Published on July 10th, 2012


Heading to Chinngis Khaan-Land (a full month in MONGOLIA!)

Itchy feet…

I wanted to entitle this post “Itchy Feet” but was afraid that Google would start pointing all those “psoriasis” searches here to TravelnLass (eeeuuuuwww!)

Still, that’s pretty much the long and short of it.  I’ve dutifully stayed-put here in Ho Chi Minh City now for more than six months (an eternity, I tell ya, for a lass like me with a hobo gene running through my veins).  Six months of same ol’-same ol’ much like most everybody on the Planet – diligently commuting (albeit by death-defying motorbike) to and fro work, grocery shopping, dentist, haircut, the occasional Happy Hour, movie, etc.

(well o.k. same ol’ if you don’t count that I’ve been tucked into arguably THE most nutso city in the world, with no few side trips to wiggle toes in island sands on the Gulf of Thailand, and gawk at ancient Khmer temples in Cambodia).  But still…

Itchy feet I tell ya.  High time to dust off the backpack, and skip off to some new corner of the globe.  After all, that’s pretty much the entire reason I dismantled my comfy life in my beloved Seattle – in favor of basing myself here in Asia so as to explore this half of the world.

And so I shall.  My next adventure du jour?  The vast and mysterious land of a lad by the name of Chinngis Khaan – MONGOLIA!  (yes, yes, turns out it’s “Chinngis” not “Genghis”, who knew?)


There’s a ger out there with MY name on it!

Not sure how I settled on Mongolia from among the delectable array of exotic countries that surround me (Burma beckons, as does Bangladesh.  Likewise Nepal, Bhutan, and still many corners left in Indonesia to explore.  And don’t even get me started on India!)  But for some reason, I kept coming back to the lure of the remote reaches of Mongolia with that darn Gobi desert of myth and legend.

LOL, the truth is – I do believe that the decidedly COOLER climes of Mongolia were the tipping point.  After the sultry tropical temps here in Saigon, I simply can’t WAIT to don a pair of long-johns!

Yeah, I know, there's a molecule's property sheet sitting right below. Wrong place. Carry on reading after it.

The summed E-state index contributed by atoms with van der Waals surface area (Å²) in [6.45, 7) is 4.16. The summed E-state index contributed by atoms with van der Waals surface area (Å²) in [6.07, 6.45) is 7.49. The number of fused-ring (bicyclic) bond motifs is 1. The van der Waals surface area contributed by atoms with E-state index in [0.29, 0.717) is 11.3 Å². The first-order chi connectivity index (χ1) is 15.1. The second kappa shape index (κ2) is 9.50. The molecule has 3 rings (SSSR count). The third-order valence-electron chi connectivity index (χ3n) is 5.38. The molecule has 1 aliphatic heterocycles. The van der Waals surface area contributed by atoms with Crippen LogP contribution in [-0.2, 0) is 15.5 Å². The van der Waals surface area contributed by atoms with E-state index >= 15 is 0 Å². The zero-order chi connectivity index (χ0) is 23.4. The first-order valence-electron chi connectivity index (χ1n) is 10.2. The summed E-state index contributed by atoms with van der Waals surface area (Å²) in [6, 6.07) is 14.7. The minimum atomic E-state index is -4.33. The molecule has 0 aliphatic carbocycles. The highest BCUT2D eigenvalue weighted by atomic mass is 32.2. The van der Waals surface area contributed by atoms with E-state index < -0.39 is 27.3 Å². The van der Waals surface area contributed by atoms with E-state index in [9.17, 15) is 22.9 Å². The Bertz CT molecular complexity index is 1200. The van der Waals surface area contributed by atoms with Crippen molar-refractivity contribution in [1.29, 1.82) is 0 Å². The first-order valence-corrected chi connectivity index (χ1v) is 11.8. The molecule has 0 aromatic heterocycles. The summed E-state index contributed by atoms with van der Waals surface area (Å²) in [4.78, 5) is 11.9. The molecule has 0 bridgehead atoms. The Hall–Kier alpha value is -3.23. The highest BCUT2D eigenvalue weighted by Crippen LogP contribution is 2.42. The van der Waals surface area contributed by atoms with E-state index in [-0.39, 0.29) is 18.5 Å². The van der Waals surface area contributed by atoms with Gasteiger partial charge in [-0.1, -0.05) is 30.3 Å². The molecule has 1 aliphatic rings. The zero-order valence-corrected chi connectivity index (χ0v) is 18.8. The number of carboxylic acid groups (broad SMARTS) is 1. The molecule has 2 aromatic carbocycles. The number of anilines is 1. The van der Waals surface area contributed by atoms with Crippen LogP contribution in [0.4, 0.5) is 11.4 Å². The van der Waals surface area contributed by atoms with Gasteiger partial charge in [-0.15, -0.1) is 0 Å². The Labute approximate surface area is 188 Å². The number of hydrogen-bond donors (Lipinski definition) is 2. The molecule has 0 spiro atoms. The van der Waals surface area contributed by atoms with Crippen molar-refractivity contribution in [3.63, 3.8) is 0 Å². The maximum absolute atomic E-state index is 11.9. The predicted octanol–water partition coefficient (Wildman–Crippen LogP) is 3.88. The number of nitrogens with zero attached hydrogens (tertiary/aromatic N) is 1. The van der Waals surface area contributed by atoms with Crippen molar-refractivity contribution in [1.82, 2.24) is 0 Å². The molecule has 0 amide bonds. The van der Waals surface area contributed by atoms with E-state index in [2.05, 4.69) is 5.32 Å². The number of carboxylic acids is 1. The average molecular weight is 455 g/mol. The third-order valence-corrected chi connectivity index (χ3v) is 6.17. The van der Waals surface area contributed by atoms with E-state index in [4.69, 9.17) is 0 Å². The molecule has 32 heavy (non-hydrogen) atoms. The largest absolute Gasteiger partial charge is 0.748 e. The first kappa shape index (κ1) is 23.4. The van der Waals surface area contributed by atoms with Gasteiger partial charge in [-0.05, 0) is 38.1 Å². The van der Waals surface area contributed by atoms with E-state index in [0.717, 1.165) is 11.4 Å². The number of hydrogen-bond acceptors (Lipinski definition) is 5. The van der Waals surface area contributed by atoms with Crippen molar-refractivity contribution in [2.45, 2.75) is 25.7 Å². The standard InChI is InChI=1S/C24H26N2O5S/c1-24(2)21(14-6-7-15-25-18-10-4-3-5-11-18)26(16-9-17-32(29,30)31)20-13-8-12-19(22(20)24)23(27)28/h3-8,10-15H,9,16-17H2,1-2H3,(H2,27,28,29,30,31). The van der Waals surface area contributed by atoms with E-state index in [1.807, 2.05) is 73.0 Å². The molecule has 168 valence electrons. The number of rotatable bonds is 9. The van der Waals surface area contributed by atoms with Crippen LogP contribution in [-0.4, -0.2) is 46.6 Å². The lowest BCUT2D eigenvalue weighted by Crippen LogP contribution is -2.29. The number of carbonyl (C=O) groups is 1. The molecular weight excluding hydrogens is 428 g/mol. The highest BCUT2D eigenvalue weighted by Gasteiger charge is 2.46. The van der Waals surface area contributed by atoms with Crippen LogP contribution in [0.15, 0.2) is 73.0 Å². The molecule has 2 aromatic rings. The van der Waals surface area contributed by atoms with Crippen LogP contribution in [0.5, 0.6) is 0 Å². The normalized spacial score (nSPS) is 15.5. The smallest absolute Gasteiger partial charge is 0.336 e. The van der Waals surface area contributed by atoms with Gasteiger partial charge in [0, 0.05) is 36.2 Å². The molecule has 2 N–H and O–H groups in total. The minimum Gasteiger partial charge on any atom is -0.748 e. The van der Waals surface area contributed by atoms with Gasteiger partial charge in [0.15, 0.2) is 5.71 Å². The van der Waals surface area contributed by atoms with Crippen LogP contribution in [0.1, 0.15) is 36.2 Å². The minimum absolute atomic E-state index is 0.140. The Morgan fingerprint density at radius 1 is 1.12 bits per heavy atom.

So Mongolia it is – for a full MONTH!  But first… a little side trip to Chiang Mai, Thailand.  Why Chiang Mai you may ask?  Cuz…

My 6 month teaching contract is up the end of July (and conveniently, likewise my apartment lease here in Saigon).  And… you may recall (if you read TL diligently, every blessed post, memorizing each and every mot – as. you. SHOULD.) then you already know that after finishing the CELTA course last December, I really, really, really had my heart set on moving up into the cool, emerald hills of Dalat (about 8 hrs. northeast of Saigon.)  But then ILA kindly offered me a sweet part-time teaching contract, and I’d have been a FOOL to turn it down.  So I (wisely) put off my dream of living in cooler, quieter, Asian climes for a spell.  After all, Dalat wasn’t going anywhere, it would still be there after I got some good teach experience under my belt, yes?

Chiang Mai – my new home???

Uh, but… why CHIANG MAI?, you may well ask AGAIN.  Cuz…

Well I’ve heard really good things about it – indeed, apparently Chiang Mai is presently the sweetheart of Asian expats.  And I very nearly took the CELTA there ‘cuz it’s such a nice quiet, fairly small (much like Dalat) place.  So…

Before I settle down in Dalat, I just want to take a peek at Chiang Mai, to see what the expat vibe is, the EFL teaching situation, and the general cost of living, etc. compared to Dalat here in Vietnam.

So the “Plan” is thus:

31 July:  Fly to Bangkok from HCMC, connect to a flight to Chiang Mai, Thailand (I already have the air booked on Air Asia for just $289 rt.)

I’ll spend 5 nts. in Chiang Mai checking on English schools, apartments, the expat scene, etc. and then fly back to Saigon on 5 August.

Just 5 hrs. later, I’ll hop on a red-eye flight to Beijing, connecting to a flight to Ulaanbaatar, Mongolia, arriving UB the morning of the 6th.  (This flight too, is already booked, $795 rt. on Air China)


And likewise, a camel with MY name on it!

I set my return flight from Mongolia back to Saigon for 9 September, giving me more than a month to wander the vast Mongolian plains, mountains, steppes and Gobi desert – woo-HOO!